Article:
Album Review: Sharon Van Etten, ‘We’ve Been Going About This All Wrong’

Though each album marks a subtle self-reinvention, Sharon Van Etten’s body of work unites around an allegiance to sincerity. Her albums chronicle changing emotional states, with music performing the daunting task of excavating and broadcasting emotional truths. While her musical sensibilities have shifted dramatically across her six albums, this fundamental essence remains unchanged. The evolution of Van Etten’s sound extends from: Because: I Was in Love:‘s minimalist folk arrangements sung with heartbreaking immediacy to: Remind Me Tomorrow:‘s turn to explosive and emotional rock anthems. On: We’ve Been Going About This All Wrong:Van Etten’s latest, she taps into contemporary woes, both individual and collective. We’ve Been Going is distinctly a pandemic-era album, built from the almost universal spirit of early quarantine reflection. Through Van Etten’s songwriting, private and public spheres collide, exploring the human response to endings and conflicts. Over the course of ten songs, Van Etten narrates stories about interactions with feelings of inevitable doom (both large and small scale), uncovering flashes of hope amidst the rubble.

We’ve Been Going‘s songs navigate a variety of relationships, casting Van Etten in numerous roles: individual, partner, lover, mother, political body, etc. The tracklist assembles different conversations united by shared feelings of uncertainty. Van Etten’s songwriting is blunter than ever here, often taking the form of urgent pleasures and unpretentious declarations. At times, her more lyrical writing runs into staid metaphors. She’s often unweaving a relationship between darkness and light: a cliché that benefits from Van Etten’s ultimate rejection of those very binaries. Ultimately, We’ve Been Going:… Proposes a spiritual ambivalence, avoiding absolutes and thriving in the mush of uncertainty.

The songs on: We’ve Been Going are always moving. ‘Darkness Fades’ begins as a stripped-back acoustic piece early la early Van Etten, then gradually builds layer-by-layer into an intricately-produced rock rouser. An abrupt transition at the halfway point of ‘Born’ propels the song into something thunderous and incendiary. The constant evolution imbues the songs with excitement, though it is hardly unpredictable. Most songs here escalate and settle into eruptive climaxes, Van Etten belting over dense tracks of guitar and drums. She repeats simple phrases (“I could not feel anything” on ‘Anything’ or “Baby do not turn your back to me” on ‘Headspace’) with absolute ferocity. Many of these visceral rock moments are irresistible. ‘Mistakes’ is a high-energy earworm, built on simple songwriting and bouncy bass grooves (it’s the album’s equivalent of Remind Me Tomorrow:‘s’ Hands’, and it even shares the same spot on the tracklist). Still, the album’s redundant structuring sometimes restricts the full impact of the songs’ cathartic resonance. This lends a rejuvenating effect to ‘Darkish’, a rare piece on the tracklist that lingers on a sustained moment of raw intimacy.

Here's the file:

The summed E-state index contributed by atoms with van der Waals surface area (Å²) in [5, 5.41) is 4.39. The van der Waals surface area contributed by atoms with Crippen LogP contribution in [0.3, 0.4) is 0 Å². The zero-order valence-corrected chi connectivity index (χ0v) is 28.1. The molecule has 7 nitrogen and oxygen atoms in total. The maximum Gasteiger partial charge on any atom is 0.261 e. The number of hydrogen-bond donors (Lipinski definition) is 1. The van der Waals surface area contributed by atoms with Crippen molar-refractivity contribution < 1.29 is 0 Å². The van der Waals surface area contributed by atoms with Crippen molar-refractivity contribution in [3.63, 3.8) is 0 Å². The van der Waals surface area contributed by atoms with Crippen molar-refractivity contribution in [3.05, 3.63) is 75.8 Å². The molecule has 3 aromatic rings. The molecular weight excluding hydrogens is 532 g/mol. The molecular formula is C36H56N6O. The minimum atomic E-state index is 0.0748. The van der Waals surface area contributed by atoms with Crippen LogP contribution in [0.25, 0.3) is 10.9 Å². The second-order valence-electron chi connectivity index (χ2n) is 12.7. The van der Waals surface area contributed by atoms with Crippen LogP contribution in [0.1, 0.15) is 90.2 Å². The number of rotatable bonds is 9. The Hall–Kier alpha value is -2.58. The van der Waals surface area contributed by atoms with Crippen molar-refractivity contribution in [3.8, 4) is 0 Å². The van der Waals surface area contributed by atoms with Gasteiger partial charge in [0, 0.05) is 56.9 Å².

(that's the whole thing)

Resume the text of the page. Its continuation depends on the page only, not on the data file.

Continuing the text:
Even in a field of blaring drums and distorted guitars, Van Etten’s voice remains the centerpiece. As always, she’s a master of close harmony. Yet: We’ve Been Going:… Also reveals a more aggressive potential to her vocals. She’s often roaring the choruses of her songs. It’s a major deviation from the old Van Etten, who’d fill her music with delicate griefs and longings. Her voice was beautiful and subdued, as if worn down by unspeakable pain. On: We’ve Been Goingshe taps into a new confidence first exhibited on: Remind Me Tomorrow:. As Van Etten furthers her ascension into the figure of a rockstar, she’s still a first-rate chronicler of heartbreak, yet it’s a different form of heartbreak altogether. Obstacles no longer feel insurmountable. Hope glimmers in the potentials of human connection. In the end, We’ve Been Going proposes songwriting as a tool to broach difficult dialogues in an era of alienation and foster connectivity when everything seems to be ending. It might sound heavy-handed on paper, but it’s entirely sincere from Van Etten’s lips.

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